its mother: nothing more than something to eat,
where nothing other than food had been before —

but when she broke the woolly wall of those
next to whom she slept, she was disappointed,
exhaling her hot breath on an inedible human child.

Back in the fall, when the days first became colder,
sheep started disappearing, one every third morning—
the innkeeper or his wife arriving with a long knife

and sleep in their eyes, working black fingers
into hocks, under ribs, making a fist of wool behind
the fattest ewe's ears and dragging her off,

bleating in the steaming air, leaving the rest
to cower by the back wall of the stable. She, like all
her kind, had been a follower for as long as she

could remember: was used to moving like birds
in flight, the title of leader constantly shifting,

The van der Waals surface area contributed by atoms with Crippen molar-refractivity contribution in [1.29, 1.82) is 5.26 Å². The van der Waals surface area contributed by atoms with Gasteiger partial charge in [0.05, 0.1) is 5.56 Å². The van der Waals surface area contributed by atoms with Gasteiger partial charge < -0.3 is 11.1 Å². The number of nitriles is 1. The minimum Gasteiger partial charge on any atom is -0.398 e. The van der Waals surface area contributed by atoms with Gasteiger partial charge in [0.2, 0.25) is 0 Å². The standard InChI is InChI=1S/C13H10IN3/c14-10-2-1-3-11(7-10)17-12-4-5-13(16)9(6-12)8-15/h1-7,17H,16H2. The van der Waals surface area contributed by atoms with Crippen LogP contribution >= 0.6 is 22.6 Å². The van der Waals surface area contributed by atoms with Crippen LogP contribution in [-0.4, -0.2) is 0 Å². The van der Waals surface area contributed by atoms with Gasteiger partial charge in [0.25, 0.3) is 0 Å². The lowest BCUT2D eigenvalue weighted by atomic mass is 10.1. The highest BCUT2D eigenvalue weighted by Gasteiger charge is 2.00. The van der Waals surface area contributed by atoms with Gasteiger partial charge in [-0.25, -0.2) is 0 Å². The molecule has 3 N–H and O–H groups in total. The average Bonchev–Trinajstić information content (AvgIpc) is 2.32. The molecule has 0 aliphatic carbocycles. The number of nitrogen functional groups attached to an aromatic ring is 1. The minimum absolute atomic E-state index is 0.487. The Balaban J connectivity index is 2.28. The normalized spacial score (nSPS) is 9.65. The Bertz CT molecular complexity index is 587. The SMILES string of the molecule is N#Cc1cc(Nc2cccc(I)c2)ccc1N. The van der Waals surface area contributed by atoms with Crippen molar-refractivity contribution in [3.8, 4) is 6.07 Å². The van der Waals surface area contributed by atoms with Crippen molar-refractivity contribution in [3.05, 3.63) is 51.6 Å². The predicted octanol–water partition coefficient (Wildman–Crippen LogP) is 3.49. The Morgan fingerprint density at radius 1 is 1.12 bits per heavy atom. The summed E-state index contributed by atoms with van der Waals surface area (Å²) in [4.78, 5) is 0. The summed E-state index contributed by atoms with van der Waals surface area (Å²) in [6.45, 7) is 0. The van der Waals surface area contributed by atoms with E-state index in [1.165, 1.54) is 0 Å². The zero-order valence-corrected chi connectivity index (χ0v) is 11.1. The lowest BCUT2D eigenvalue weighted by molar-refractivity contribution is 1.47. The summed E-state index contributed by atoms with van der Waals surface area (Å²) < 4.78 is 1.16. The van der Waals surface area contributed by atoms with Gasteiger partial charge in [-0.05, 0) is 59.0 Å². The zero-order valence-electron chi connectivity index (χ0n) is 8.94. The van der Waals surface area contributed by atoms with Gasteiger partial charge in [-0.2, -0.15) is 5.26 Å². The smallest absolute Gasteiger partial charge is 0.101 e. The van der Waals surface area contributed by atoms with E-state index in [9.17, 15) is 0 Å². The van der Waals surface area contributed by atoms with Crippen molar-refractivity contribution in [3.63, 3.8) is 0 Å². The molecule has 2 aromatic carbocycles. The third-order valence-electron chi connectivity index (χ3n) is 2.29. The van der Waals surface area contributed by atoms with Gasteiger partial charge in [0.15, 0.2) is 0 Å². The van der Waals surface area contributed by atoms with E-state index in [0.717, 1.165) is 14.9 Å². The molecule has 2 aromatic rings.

reserved for whoever happened to be in front —

there was less thinking involved that way, no need
to remember who was who, more attention left
for foraging and chewing, for waiting out the hours

until one of the humans came to either pour feed
in the trough or drag a sibling off under the blade.
And while, back when the flock was larger, the odds

of any visit seemed to favour her being fed,
with no mind for rhythm she grew to expect only
dinner, even as their numbers declined. Yet still,

perhaps by some intuition of fear, she, like the others,
willingly followed anyone but a man with a knife—
huddling instead in the straw of the stall,

waiting for the innkeeper to return with bloody hands
and a fork of grass: her tiny memory
already adjusting to the population change. And when,

with the weather warming and more men
than ever entering the mews, no food